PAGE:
Alexander Fisanko and his group of conspirators were indicted in September of 2012. While not all of them chose to please guilty, the charges against them are fairly serious.
The indictment charges, “On or about and between October 1, 2008 and September 28, 2012, the defendants, together with others, devised and executed a scheme to obtain controlled microelectronics from United States-based manufacturers and distributors and export those commodities to Russian end users, including the Russian military and intelligence services, without obtaining required export licenses.”
Some of these items in the 32-page indictment include, “analog-to digital converters, amplifiers, digital signal processors, microcontrollers, static random access memory chips and field programmable gate arrays.” The indictment charged that these devices could not be produced in Russia. “These microelectronics had applications in a wide range of military systems, including radar and surveillance systems, weapons targeting systems and detonation triggers,” the indictment reads.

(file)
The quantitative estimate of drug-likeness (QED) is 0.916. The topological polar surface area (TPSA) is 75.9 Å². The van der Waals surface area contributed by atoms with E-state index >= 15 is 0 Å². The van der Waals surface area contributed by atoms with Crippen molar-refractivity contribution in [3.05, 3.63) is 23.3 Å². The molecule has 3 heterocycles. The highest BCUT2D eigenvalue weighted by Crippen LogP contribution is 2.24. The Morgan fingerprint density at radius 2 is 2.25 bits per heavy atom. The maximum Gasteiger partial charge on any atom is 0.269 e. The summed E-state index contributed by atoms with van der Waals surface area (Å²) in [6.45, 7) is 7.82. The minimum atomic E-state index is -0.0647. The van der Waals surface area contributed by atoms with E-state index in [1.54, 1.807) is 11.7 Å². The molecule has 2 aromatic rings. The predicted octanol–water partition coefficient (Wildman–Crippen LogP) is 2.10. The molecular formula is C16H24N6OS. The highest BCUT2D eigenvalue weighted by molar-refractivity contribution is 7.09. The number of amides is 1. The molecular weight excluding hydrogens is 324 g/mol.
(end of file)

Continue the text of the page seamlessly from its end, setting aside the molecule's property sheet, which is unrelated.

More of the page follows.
The sentencing date hasn't yet been set, but you can guarantee that it won't be a light one. With over $50 million worth of microelectronics shipped to Russia in a span of 10 years, they're facing some hard time.